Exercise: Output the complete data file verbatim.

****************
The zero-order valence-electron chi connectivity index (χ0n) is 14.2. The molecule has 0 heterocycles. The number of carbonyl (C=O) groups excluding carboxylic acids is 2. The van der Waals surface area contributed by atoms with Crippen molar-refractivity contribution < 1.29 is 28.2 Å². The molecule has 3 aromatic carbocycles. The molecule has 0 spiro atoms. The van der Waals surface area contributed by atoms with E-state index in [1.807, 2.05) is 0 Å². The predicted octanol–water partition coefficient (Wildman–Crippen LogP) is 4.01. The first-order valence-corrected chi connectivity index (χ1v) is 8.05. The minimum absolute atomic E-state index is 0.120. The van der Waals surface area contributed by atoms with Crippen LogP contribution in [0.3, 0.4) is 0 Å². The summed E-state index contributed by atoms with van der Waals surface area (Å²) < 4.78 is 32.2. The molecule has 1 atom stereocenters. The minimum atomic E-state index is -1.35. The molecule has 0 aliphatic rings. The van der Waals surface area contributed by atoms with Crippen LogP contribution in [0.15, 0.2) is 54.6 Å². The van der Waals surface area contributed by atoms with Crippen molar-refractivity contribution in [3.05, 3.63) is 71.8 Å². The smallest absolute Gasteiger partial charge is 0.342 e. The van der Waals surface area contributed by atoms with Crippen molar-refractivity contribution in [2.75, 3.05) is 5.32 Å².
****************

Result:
The zero-order valence-electron chi connectivity index (χ0n) is 14.2. The molecule has 0 heterocycles. The number of carbonyl (C=O) groups excluding carboxylic acids is 2. The van der Waals surface area contributed by atoms with Crippen molar-refractivity contribution < 1.29 is 28.2 Å². The molecule has 3 aromatic carbocycles. The molecule has 0 spiro atoms. The van der Waals surface area contributed by atoms with E-state index in [1.807, 2.05) is 0 Å². The predicted octanol–water partition coefficient (Wildman–Crippen LogP) is 4.01. The first-order valence-corrected chi connectivity index (χ1v) is 8.05. The minimum absolute atomic E-state index is 0.120. The van der Waals surface area contributed by atoms with Crippen LogP contribution in [0.3, 0.4) is 0 Å². The summed E-state index contributed by atoms with van der Waals surface area (Å²) < 4.78 is 32.2. The molecule has 1 atom stereocenters. The minimum atomic E-state index is -1.35. The molecule has 0 aliphatic rings. The van der Waals surface area contributed by atoms with Crippen LogP contribution in [0.15, 0.2) is 54.6 Å². The van der Waals surface area contributed by atoms with Crippen molar-refractivity contribution in [3.05, 3.63) is 71.8 Å². The smallest absolute Gasteiger partial charge is 0.342 e. The van der Waals surface area contributed by atoms with Crippen molar-refractivity contribution in [2.75, 3.05) is 5.32 Å².